Anchoring his first film not based on his own material, Tyler Perry generated a lackluster debut for his detective thriller Alex Cross with an estimated $11.8M. The PG-13 film averaged a moderate $4,628 from 2,539 locations and failed to beat out the openings of the previous two films based on the same character which were released many years ago when ticket prices were much less. 1997’s Kiss the Girls bowed to $13.2M while 2001’s Along Came a Spider debuted to $16.7M. Both starred Morgan Freeman in the main role. Comparing admissions, Cross brought out roughly half as many people on opening weekend as Girls did.
Studio research showed that the Summit film played much like a Tyler Perry film. 60% of the audience was female, 68% was over 35, and 74% was African American. The CinemaScore grade was an encouraging A. But only a portion of his loyal audience came out as almost all of Perry’s previous films have opened bigger, and in fewer theaters.
The horror film Sinister fared well despite the arrival of the latest chapter from today’s most popular fright franchise. The Summit pic fell 50% to an estimated $9M for a solid $32M in ten days. Kevin James took seventh place with his latest offering, the PG-rated comedy Here Comes the Boom, which dropped 28% to an estimated $8.5M. Sony has collected a disappointing $23.2M after ten days. Universal’s a cappella comedy Pitch Perfect was next with an estimated $7M, down 25%, and a $45.8M sum.
Struggling to keep up, Disney’s Frankenweenie finished in ninth place with an estimated $4.4M falling by 37% to a total of only $28.3M. Rounding out the top ten was the sci-fi hit Looper with an estimated $4.2M in its fourth weekend. Sony has banked $57.8M to date.
The indie comedy The Sessions got off to a potent start platforming in New York and Los Angeles to an estimated $121,000 from only four sites for a sturdy $30,250 average. The sex surrogate pic starring Helen Hunt and William H. Macy scored sensational reviews across the board and is hoping to become a contender this winter during awards season. Fox Searchlight certainly got off to a great start and will expand on Friday to five additional markets including San Francisco, Toronto, and Chicago.
The top ten films grossed an estimated $118.6M which was up 13% from last year when Paranormal Activity 3 debuted at number one with $52.6M; and up a scant 1% from 2010 when Paranormal Activity 2 opened on top with $40.7M.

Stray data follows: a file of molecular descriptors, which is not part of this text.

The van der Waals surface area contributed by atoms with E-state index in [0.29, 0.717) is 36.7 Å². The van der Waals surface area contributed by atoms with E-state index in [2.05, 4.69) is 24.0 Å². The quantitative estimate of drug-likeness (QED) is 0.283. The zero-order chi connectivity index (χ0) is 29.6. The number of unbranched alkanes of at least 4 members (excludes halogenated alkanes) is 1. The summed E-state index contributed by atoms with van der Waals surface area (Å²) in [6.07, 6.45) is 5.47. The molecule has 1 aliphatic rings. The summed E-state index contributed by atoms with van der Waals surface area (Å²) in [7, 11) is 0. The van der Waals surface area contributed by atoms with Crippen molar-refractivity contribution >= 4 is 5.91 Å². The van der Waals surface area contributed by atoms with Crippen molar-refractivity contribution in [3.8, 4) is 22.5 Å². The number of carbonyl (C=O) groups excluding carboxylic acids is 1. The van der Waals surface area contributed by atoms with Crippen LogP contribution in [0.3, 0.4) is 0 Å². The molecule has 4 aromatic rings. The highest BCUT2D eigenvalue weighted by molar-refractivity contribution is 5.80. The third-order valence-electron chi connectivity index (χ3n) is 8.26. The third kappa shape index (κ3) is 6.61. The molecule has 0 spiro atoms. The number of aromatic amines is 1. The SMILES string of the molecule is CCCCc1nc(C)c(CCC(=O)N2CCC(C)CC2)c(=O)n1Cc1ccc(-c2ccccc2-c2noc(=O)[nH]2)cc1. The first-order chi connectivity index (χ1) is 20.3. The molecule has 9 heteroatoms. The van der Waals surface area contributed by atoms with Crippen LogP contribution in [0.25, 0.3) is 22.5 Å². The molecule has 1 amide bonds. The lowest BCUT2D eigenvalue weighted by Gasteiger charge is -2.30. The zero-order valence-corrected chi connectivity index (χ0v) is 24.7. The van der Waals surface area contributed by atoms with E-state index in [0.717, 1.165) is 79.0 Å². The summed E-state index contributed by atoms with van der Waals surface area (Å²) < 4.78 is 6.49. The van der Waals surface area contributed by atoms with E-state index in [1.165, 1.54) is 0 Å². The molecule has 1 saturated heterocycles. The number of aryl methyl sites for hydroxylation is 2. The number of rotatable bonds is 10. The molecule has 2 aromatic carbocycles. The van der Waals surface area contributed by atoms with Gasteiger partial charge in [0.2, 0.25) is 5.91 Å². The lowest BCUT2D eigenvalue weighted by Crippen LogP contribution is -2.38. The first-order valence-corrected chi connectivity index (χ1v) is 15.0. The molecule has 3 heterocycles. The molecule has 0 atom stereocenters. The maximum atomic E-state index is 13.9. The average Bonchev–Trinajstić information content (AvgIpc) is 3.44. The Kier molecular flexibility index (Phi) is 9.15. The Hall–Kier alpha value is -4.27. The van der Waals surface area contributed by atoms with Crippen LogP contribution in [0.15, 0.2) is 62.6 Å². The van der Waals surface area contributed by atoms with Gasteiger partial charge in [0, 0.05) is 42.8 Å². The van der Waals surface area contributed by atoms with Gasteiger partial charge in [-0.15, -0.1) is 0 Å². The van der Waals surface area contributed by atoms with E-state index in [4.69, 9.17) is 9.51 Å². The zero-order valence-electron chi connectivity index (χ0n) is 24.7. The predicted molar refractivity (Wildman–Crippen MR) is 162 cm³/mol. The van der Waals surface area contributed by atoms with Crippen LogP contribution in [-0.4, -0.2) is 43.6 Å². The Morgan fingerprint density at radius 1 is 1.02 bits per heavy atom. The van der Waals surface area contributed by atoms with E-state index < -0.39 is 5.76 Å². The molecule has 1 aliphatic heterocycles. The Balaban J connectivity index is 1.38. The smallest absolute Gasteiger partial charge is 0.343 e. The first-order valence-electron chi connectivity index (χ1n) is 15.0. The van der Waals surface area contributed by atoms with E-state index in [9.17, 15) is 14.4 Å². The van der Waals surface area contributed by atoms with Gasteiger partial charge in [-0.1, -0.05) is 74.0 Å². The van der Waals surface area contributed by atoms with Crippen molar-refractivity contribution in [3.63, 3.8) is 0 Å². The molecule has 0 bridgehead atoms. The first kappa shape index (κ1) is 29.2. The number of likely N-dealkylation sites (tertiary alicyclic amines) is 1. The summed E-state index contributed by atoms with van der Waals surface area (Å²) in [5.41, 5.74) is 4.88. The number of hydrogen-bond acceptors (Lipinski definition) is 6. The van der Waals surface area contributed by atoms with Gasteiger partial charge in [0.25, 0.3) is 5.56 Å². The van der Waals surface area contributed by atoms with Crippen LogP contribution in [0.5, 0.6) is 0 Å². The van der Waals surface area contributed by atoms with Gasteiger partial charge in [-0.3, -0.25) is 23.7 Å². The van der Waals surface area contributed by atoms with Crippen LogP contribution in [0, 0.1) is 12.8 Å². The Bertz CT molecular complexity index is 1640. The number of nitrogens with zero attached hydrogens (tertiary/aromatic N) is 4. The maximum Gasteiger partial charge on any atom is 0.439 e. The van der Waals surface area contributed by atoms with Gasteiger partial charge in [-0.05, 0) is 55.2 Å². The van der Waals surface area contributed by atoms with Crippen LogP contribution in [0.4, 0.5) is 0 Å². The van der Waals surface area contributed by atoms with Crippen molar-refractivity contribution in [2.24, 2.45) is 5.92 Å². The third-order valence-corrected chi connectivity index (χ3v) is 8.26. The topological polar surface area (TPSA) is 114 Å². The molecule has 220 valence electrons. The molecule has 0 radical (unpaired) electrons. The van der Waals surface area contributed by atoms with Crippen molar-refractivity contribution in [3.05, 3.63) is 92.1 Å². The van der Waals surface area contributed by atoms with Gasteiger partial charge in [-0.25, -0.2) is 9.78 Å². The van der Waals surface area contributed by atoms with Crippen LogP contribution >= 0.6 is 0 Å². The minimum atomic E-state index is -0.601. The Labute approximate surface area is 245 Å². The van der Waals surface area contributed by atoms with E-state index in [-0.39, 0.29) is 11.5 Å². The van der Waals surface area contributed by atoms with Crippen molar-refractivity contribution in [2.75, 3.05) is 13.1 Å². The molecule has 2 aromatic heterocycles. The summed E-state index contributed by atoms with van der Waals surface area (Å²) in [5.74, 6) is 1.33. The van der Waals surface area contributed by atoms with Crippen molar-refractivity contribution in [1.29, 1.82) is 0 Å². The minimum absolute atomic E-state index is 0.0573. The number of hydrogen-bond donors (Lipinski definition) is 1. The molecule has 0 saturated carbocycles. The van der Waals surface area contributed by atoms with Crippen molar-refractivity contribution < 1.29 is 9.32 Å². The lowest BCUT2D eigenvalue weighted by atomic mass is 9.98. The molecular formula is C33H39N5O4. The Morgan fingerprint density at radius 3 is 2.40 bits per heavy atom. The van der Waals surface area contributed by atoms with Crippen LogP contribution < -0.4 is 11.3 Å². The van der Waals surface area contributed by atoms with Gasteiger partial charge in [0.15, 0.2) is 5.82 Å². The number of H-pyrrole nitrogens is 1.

The first three Paranormal Activity films were able to wring a surprising amount of scares out of purported found footage from stationary cameras. However, all good things must come to an end, and critics say Paranormal Activity 4 finds the franchise repeating itself, offering some decent shocks but mostly recycling the elements that worked better before. Alex (Kathryn Newton) is a teenager who notices a strange new kid in the neighborhood. When the boy’s mother is hospitalized, he moves in with Alex’s family – and seems to bring a strange curse with him. The pundits say Paranormal Activity 4 is pretty creepy, but the sense of surprise is gone — it’s the first entry that feels formulaic.
Despite the middling critical response to Kiss the Girls and Along Came a Spider, detective Alex Cross gets another shot at big screen glory. Unfortunately, critics say Alex Cross is a thoroughly generic action thriller, and Tyler Perry lacks the gravitas Morgan Freeman brought to the title role previous installments. Cross is a Detroit cop on the trail of the sadistic serial killer Picasso (Matthew Fox), whose targets are comprised of the city’s elite. Soon, however, the mystery becomes personal as the killer threatens Cross’ loved ones. The pundits say Alex Cross is plagued by underdeveloped characters, big gaps in logic, and an overabundance of clichés. (Check out this week’s Total recall, in which we count down co-star Jean Reno’s best-reviewed films.)
Also opening this week in limited release:
Brooklyn Castle, a documentary about an inner city public school that boasts the best junior high chess team in the country, is at 100 percent.
Question One, a doc about the battle over gay marriage in Maine, is at 100 percent.